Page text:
Category Archives: Advice

When I’m feeling wise

sometimes life sucks, and that’s okay

Happy Friday, folks. Things have been crazy busy around here as I get ready to head off to Palm Beach next week. (I am so excited for some vitamin D.) We have a big gala down there on Thursday so I’ve been running around like crazy prepping registration lists, seating charts, gift bags, you name it. Before I head to Florida however, I get to head to PA for the holiday weekend & spend some much needed time with family and friends.

Anyways, onto the inspiration for today’s little blip of a post.

Last night I spoke with someone who’s having a really tough time with all of the things life has thrown at them. It’s easy to get so wrapped up in our own daily struggles that we may sometimes forget there are others who are fighting battles much bigger than we realize. Reach out to those people & remind them they are not alone and that they are loved.

It’s easy to let those crappy moments, the I’d rather-stay-in-bed-than-face-life days get the better of us. And sometimes, it’s okay to stay in bed a little later, or not feel like tackling the world – because we all have those days & those moments. It’s what makes us human. We can’t always be happy, or see the bright side of things. Sometimes life just sucks. You just can’t let those feelings consume you. You have to accept them, deal with them, and let them pass. I know, easier said than done, right?

Sometimes, when I’m having one of those days, I remind myself how lucky I am to be alive. How so many moving parts had to come together perfectly, just at the right time, to make up what and who I am. That if one teeny tiny piece of the puzzle hadn’t fallen into it’s proper place – I wouldn’t exist. And I wouldn’t be able to sit here and admire the miracles and complexities of life. So if you find yourself having a rough day, remember how the entire universe had to come together just for you to be alive.


TGIF everyone. Hope you all have wonderful weekends.

#35. play a sport

I’m pretty sure I’ve mentioned this here before, but I’m the black sheep in my family. My brother was born with a football in one hand and a baseball in the other, while my sister was a young Mia Hamm in the making. My mom played softball growing up and my dad was on the wresting team.


I’m the least athletic person you’ll ever meet. I was born with two left feet and zero hand-eye coordination. I’d participate in neighborhood games of kickball and baseball but I have never, nor will ever, be the sporty type. I was much more the “creative type” that pursued dance and art, acting and poetry.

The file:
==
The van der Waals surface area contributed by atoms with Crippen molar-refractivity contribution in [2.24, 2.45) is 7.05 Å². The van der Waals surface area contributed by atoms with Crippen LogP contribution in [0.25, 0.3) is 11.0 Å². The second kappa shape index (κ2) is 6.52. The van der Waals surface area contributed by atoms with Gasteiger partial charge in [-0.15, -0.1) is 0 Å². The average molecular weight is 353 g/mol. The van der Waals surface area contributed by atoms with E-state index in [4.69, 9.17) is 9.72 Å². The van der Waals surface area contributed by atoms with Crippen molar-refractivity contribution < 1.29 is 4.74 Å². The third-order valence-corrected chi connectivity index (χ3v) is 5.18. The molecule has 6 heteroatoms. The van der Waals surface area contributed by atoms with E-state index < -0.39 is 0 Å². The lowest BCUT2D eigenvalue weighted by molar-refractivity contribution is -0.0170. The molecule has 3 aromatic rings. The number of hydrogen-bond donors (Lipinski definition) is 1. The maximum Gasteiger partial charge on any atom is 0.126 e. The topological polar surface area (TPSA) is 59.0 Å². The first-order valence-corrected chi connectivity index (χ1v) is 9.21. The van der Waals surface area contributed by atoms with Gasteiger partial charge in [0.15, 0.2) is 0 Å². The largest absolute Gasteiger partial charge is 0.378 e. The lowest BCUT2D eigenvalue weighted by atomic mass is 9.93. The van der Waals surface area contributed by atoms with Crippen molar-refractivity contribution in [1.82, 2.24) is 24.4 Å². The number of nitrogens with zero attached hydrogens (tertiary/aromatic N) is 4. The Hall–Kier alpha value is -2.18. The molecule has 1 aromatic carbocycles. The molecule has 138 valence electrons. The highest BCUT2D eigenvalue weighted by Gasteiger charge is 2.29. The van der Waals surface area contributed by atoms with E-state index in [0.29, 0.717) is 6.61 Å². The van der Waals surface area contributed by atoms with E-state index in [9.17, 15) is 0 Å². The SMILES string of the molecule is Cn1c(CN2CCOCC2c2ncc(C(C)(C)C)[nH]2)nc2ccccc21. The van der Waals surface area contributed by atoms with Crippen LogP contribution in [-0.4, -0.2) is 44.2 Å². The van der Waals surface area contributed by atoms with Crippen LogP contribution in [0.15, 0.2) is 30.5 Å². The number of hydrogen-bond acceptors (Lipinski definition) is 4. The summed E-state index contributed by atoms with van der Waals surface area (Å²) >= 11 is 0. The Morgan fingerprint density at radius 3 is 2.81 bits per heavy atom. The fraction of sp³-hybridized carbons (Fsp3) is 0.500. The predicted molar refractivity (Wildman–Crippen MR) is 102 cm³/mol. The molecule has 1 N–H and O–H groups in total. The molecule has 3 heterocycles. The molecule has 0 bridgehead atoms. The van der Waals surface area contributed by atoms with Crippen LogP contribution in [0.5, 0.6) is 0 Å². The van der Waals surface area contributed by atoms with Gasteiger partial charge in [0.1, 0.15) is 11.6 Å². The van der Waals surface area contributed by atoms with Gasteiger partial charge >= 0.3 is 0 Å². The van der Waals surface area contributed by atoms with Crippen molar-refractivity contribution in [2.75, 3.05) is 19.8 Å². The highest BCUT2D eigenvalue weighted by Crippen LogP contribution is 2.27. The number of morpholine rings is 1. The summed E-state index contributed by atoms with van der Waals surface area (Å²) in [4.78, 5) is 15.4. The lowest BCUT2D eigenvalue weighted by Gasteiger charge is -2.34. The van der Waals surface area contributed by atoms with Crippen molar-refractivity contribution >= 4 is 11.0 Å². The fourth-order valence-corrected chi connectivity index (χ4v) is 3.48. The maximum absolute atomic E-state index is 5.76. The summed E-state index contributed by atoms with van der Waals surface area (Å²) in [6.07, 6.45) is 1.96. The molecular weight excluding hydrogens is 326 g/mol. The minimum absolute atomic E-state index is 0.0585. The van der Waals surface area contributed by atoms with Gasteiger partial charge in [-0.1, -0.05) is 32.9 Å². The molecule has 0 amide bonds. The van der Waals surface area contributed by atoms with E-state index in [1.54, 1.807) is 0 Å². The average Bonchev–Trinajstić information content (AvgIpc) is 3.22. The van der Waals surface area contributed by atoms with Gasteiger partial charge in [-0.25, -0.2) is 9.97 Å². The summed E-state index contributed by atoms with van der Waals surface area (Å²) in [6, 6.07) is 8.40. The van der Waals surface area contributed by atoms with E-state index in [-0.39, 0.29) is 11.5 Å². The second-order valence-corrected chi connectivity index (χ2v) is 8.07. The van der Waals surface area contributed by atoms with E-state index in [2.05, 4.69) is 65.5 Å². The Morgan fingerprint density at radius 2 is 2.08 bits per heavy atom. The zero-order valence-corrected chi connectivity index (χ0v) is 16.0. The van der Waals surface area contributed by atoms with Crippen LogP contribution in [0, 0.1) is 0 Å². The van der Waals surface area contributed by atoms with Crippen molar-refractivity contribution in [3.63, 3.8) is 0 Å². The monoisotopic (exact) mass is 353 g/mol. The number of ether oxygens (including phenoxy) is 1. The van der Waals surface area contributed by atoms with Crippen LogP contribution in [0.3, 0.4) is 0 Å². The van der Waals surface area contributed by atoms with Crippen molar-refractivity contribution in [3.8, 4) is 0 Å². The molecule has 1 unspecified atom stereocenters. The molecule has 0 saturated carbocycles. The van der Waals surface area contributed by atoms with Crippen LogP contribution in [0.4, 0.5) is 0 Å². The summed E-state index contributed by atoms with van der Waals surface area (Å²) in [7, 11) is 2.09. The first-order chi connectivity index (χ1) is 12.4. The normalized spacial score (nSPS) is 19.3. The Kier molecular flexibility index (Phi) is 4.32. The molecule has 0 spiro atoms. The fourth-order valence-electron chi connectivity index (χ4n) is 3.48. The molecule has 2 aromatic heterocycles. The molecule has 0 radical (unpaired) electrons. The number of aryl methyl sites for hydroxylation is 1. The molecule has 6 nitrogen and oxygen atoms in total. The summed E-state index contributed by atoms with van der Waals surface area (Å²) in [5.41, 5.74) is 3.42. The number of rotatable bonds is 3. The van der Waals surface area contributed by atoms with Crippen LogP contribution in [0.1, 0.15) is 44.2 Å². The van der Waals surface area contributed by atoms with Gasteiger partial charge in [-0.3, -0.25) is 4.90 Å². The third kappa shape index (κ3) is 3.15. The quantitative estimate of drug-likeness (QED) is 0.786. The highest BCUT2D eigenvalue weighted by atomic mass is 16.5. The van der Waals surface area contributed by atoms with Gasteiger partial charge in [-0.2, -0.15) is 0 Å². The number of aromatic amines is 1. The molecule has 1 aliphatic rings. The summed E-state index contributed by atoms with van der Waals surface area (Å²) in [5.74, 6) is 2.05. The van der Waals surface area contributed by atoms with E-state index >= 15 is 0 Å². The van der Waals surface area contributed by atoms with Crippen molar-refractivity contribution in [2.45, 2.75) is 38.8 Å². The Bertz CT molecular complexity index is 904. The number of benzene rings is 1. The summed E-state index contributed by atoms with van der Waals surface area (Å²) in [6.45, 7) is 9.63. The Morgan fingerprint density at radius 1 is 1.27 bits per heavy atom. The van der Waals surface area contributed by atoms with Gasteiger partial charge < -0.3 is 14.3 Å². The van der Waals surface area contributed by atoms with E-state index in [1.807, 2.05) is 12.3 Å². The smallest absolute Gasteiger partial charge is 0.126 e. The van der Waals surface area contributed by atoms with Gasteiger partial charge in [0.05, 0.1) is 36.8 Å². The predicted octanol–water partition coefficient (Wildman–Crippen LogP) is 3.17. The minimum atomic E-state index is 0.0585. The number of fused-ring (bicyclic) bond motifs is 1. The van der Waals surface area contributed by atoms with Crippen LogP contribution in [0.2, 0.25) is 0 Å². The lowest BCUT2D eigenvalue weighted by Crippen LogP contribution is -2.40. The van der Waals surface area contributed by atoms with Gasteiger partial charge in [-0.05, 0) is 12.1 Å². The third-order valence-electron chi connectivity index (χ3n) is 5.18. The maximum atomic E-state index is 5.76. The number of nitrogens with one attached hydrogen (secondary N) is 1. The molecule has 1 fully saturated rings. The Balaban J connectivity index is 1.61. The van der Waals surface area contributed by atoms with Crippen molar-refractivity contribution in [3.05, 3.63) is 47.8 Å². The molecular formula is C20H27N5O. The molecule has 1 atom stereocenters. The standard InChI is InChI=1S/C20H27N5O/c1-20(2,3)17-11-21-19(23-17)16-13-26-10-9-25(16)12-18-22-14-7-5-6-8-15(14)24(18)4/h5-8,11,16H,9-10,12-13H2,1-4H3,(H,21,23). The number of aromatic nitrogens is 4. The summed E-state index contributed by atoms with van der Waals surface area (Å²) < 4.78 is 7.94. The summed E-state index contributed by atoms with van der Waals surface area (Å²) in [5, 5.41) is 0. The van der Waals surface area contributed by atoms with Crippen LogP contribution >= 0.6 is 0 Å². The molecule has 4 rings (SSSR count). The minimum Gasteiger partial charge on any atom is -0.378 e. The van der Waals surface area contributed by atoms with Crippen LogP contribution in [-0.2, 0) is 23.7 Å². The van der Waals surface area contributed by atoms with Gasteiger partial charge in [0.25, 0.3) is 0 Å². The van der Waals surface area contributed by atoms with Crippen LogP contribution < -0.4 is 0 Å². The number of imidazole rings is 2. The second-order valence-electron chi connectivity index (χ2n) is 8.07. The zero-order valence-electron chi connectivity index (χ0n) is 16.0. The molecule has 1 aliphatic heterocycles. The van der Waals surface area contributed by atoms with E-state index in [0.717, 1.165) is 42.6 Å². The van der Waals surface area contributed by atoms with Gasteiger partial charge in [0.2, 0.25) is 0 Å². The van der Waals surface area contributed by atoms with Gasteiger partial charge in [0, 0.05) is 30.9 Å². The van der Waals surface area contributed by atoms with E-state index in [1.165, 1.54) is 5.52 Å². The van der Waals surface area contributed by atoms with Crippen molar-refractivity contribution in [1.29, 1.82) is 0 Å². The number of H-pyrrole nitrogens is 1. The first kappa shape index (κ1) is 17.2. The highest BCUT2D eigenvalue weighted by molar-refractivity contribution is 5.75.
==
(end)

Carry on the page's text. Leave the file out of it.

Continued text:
In a desperate attempt to make my family proud, I decided to join the tennis team in seventh grade. It seemed easier than baseball, there didn’t seem to be too much running involved and I really loved that the girls got to wear cute little skirts.

As the tennis team was brand new that year, and nobody really knew each other’s talent level, I elected myself as team captain. Mind you, I had never even played a game of tennis in my life.

I’ll never forget my first match, going up against the opposing school’s captain. A kid who clearly knew what the terms “love” and “fault” meant. I had spent the week leading up to the match finding the perfect navy blue tennis uniform, with crisp white visor and sneakers to match. I figured looking the part was half the battle.

Boy, was I wrong. My mom sat there clapping for me on the bleachers as I embarrassed myself over and over and over again, unable to return the ball and get a point for our team.

After the season was over, I decided I wouldn’t be going back.

Sports are completely unnatural to me. They make me wildly uncomfortable and bring out a lot of my weaknesses. Which is why I wanted to put “play a sport” on my 213 in 2013 list. Part of this entire process is about facing the things that I wouldn’t typically have the nerve to do.

It sounds so simple, right? Playing a sport that is.

Mike and I’s apartment complex has two tennis courts and rents out balls and rackets for free. With the beautiful weather over Memorial Day weekend, I thought it would be the perfect time to seize the opportunity and go out and play a game or two.

Before I turned into a grumbling grump.

Before I turned into a grumbling grump.

I threw on some oversized yoga capris and a t-shirt, put on my soaking wet (and filthy) sneakers (see my previous post about paintballing), and threw my hair up in a bun. In other words, I looked like a hot mess. But I told myself that it didn’t matter considering I was going to be running around on a court, not strutting down a catwalk.